This blog reflects on life at work at comments on the latest news that shapes my 9-5 working day in a Corporate Communications consultancy.

About Me

I am a born and bred South African who has always loved to read and write. As a child my mother used to read to me and my siblings, from classics like the “Lord of the Rings” but later also from her own stories. She would write children’s stories and then use us as her test audience, but I loved to hear what she had written long after my siblings had tired of it. So I grew up in an environment of reading and writing, which inspired my love of these things. I hope to write a great book some day, and have learnt first hand the determination and will that it takes. My love of English inspired me to continue my study of it at university. I majored in Law and English in a BA degree at UCT where I found that I took to English much more than law. I enjoyed learning about South Africa’s history and the development of our liberal Constitution, which increasingly made me committed to the hope this country has for the future. Ideally, I’d like to find myself in a job where I am able to write; that allows a good mix of time spent with people and being able to work on my own.

Thursday, 07 June 2007

Books for writing advice

During WOW Bruce asked me to suggest some books with writing tips. I thought I’d share two that have helped me. One is “The Elements of Style” by E. B White and William Strunk. This is probably one of the most famous books on writing, and it’s been going since the 1920s when William Strunk first wrote it. He based it on a writing course he taught at university, and E. B White (of “Charlotte’s Web” fame) was one of his students. Years later, he was asked to update the work, and in his edited edition you’ll find a forward where he remembers his eccentric Professor Strunk, whose favourite trick was to repeat things three times for emphasis. (“Omit needless words! Omit needless words! Omit needless words!”, White recalls him saying, and banging on his desk as he did so. This is one of the writing tips given in the book). It is written in a list form, and has tips on style as well as commonly misused words and grammar. It’s a very thin book, small enough to carry around with you. The advice is simple, direct and very useful.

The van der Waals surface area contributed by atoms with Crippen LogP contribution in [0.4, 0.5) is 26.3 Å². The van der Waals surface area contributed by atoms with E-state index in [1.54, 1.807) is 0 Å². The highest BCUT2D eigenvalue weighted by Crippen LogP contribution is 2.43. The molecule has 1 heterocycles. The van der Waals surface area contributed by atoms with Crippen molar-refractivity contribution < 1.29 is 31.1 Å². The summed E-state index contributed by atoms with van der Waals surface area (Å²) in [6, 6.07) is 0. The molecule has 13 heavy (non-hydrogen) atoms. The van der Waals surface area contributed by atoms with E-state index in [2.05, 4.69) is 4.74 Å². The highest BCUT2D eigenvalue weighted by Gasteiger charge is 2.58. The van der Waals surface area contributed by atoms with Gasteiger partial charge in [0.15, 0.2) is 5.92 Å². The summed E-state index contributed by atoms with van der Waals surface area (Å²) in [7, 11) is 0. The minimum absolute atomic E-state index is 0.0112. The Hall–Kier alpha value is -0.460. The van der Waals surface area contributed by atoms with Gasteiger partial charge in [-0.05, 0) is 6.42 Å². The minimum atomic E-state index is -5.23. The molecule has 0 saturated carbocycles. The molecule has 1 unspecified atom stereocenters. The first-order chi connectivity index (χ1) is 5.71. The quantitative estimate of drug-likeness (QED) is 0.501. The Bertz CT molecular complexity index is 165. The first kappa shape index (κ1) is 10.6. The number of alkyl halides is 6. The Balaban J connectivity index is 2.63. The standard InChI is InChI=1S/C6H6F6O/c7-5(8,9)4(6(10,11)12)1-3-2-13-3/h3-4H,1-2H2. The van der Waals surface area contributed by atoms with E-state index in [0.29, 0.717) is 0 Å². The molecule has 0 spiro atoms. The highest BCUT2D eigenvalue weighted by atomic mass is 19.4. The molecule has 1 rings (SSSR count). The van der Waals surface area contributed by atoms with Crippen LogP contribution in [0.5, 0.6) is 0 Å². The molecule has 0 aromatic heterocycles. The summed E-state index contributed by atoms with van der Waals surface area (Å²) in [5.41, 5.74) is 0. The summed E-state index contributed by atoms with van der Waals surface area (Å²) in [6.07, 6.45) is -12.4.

The other book is “On Writing” by Stephen King. This is more of an enjoyable book to read, as it is as much the story of King’s life and how he wrote his way to success as it is about his writing tips. His style is very conversational and the book is very easy to read. One of the most memorable things for me that he advised was “Write the first draft with the door closed; write the second draft with the door open”. The first bits you write down are just for you, but after that you need to pay attention to other people’s feedback. For example, you may love your dog character, but if all your readers tell you they don’t understand why the dog is in the story in the first place, the dog either needs to go or you need to carefully re-write his part. Our comments on each other’s blogs were a great place to give and receive feedback, which is a really important part of the writing process.

“On Writing” is available in the Wits Education library, and the Cullen library has several copies of “The Elements of Style”.


Valentin said...

Dear Susan, it is really nice that you share your impression of how to write better and on different writing tips.
I particularly like the part that you mention about the dog character and the author's position on that after various feedbacks that he (she) has received.
And certainly, blogging has helped us a lot to improve our writing and make it more accessible and understandable to others.

Adam N. Mukendi said...

Hi Sue,
I did not finish yet to read the book but I am enjoying it already.
I will have more iinput once I am done.